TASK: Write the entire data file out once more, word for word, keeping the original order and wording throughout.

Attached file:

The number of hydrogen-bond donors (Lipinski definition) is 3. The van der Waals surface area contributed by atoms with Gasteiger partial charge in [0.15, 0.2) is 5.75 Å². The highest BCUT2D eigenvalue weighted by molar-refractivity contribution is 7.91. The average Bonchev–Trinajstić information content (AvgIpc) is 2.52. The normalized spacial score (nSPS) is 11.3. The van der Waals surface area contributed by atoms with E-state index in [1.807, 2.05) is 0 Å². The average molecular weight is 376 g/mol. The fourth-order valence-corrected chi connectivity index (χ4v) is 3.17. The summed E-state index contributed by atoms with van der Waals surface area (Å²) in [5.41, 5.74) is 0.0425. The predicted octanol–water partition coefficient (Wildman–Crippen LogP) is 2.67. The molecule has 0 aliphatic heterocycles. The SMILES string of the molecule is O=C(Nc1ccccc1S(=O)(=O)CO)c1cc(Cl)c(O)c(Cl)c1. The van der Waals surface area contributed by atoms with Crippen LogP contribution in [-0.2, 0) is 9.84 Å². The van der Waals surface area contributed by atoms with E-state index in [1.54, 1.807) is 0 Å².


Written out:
The number of hydrogen-bond donors (Lipinski definition) is 3. The van der Waals surface area contributed by atoms with Gasteiger partial charge in [0.15, 0.2) is 5.75 Å². The highest BCUT2D eigenvalue weighted by molar-refractivity contribution is 7.91. The average Bonchev–Trinajstić information content (AvgIpc) is 2.52. The normalized spacial score (nSPS) is 11.3. The van der Waals surface area contributed by atoms with E-state index in [1.807, 2.05) is 0 Å². The average molecular weight is 376 g/mol. The fourth-order valence-corrected chi connectivity index (χ4v) is 3.17. The summed E-state index contributed by atoms with van der Waals surface area (Å²) in [5.41, 5.74) is 0.0425. The predicted octanol–water partition coefficient (Wildman–Crippen LogP) is 2.67. The molecule has 0 aliphatic heterocycles. The SMILES string of the molecule is O=C(Nc1ccccc1S(=O)(=O)CO)c1cc(Cl)c(O)c(Cl)c1. The van der Waals surface area contributed by atoms with Crippen LogP contribution in [-0.2, 0) is 9.84 Å². The van der Waals surface area contributed by atoms with E-state index in [1.54, 1.807) is 0 Å².